As part of a new urban renewal project we obtained the previous master plan as a PDF (naturally). Reading through it we felt that we needed to understand what was proposed and how the proposals would look in 3D.
It’s a largish urban area and previously we would never even dream of modelling it at such an early stage of the project. Too much work to model in SketchUp and certainly not to just understand part of a report. Things have changed and now we are aware of what CityEngine can do we’re starting to modify how we approach jobs.
You wonder why I’m interested in CityEngine? Well I can see how it is changing our work and what it will change for us in the future. Less than a month into a project and we’ve modelled an entire urban area in less than 1/2 a day, just to understand something better.
Pre-CityEngine we would never have done this.
I’m often told that when I’m modelling in 3D I might as well be playing with Lego, so I’ve been working on a rule file that actually models Lego…. Ha! That will show them!
The serious side to the rule file is that it is teaching me some proper techniques for later use.
Notice how the height of the Lego block varies and so to does each individual piece…. My next modification is to make the lego height jump in brick heights not actual numbers.
This is a fun quick tip, instead of assigning a specific colour to each floor and building when not use the built in colorRamp function. Search for it in the help file for detailed usage here’s how I’ve used it:
I’ve taken a centre point and coloured the rooftop of each building using the colorRamp function. Basically it checks to see how far it is from a chosen point (fixed in the rule file) and normalises it so the value is between 0 and 1 and then uses that value to pick a colour in the depending on your chosen colorRamp.
I was recently asked to be the Guest Speaker at the wards dinner and ceremony at GISWORX’13, I was asked if I could say something motivational/inspirational for 5 minutes…. I hope this was okay:
“Good evening fellow geo colleagues and distinguished guests, I feel very honoured to be asked to present at this wonderful conference. I think we can all agree that GISTEC have done a marvellous job fitting so much in to 3 days, with such interesting presentations and workshops!
I was asked whether I would talk to you now about something motivational or inspirational potentially related to the conference themes.
But all I have come up with is the idea we all need to find time to play. Let me try and explain to you what I believe is the ….
… the power of play
Just a quick tip this one, and it starts to help you when you make very large city/urban models. When you are starting to add more detail to your rule file buildings like nice windows or doors (or in my case balconies and air conditioning units) it’s always best to create a simplified model at the same time. That way you can create a mechanism to speed up CityEngine, remember the more detail it has to draw the more PC resources it needs.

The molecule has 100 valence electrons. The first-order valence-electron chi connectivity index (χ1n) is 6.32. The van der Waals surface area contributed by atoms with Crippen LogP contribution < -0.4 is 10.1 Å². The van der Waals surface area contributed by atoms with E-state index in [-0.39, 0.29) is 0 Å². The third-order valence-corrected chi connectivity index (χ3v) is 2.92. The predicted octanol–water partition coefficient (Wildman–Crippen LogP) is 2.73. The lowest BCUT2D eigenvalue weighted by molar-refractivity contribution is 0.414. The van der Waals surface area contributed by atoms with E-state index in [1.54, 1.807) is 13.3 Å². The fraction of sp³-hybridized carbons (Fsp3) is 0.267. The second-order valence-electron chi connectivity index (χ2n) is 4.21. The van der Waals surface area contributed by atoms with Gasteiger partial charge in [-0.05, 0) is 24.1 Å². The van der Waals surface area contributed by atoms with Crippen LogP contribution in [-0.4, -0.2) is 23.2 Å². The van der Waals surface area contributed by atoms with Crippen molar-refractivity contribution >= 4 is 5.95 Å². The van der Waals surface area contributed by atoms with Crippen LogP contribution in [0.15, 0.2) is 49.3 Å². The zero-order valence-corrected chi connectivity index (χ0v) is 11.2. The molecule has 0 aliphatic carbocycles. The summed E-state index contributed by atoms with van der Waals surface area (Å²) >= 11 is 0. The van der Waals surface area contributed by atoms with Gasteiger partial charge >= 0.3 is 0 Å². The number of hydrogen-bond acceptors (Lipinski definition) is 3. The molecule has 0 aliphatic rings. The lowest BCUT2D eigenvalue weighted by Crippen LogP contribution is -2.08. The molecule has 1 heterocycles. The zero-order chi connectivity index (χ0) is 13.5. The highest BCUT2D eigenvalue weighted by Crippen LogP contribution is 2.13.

Once you’ve done this you can use the following rule syntax to enable easy switching off and on of the detail without losing the feel of your model. Remember your urban model maybe small now, but because you will inevitably reuse this rule file and asset, it’s best to ‘front load’ some of the work.
attr toggledetail = false asset_balcony = case toggledetail == true : "assets/detailedBuildings/BuildingFeatures/balcony.obj" else : "assets/detailedBuildings/BuildingFeatures/balcony_simple.obj"
You might well have guessed from the numerous blog posts and tweets that I have got quite a bit out of the last week or so!
Professionally the GeoDesign summit was very successful I got into discussions with a lot of people. Some of those discussions will lead me into a new direction at work but that is another blog post.
I’d like to thank a few people at ESRI for the massive opportunity they have given me as well as support. The following is a run down of those I met and have had conversations with that I can remember easily for blogging, please don’t be offended if you are not here, there were so many I had to choose just a few to write about!
Happy New Year everyone! After a successful break I came back to the office bursting with ideas for new CityEngine models and here is one I can share with you. It successfully combines a small but neat forestry rule file, allowing me to adjust tree height based on old and new growth in varying proportions (20% old growth, 80% new growth). I’ve used a road rule file from a middle eastern project. I’ve then downloaded OS OpenData which includes terrain, street network and vectormap data (https://www.ordnancesurvey.co.uk/opendatadownload/products.html).
As you can see the model is coming along, what I really like is drawing freehand a road network that just magically appears on my terrain all textured up.
The terrain colouring isn’t perfect I know, but it will have to do for now until I can get some satellite imagery. I can see a real use for CityEngine beyond city visualisations, perhaps I was on to something with this previous post .
I think I may add something about this model to my presentation at the GeoDesign Summit, at the end of this month.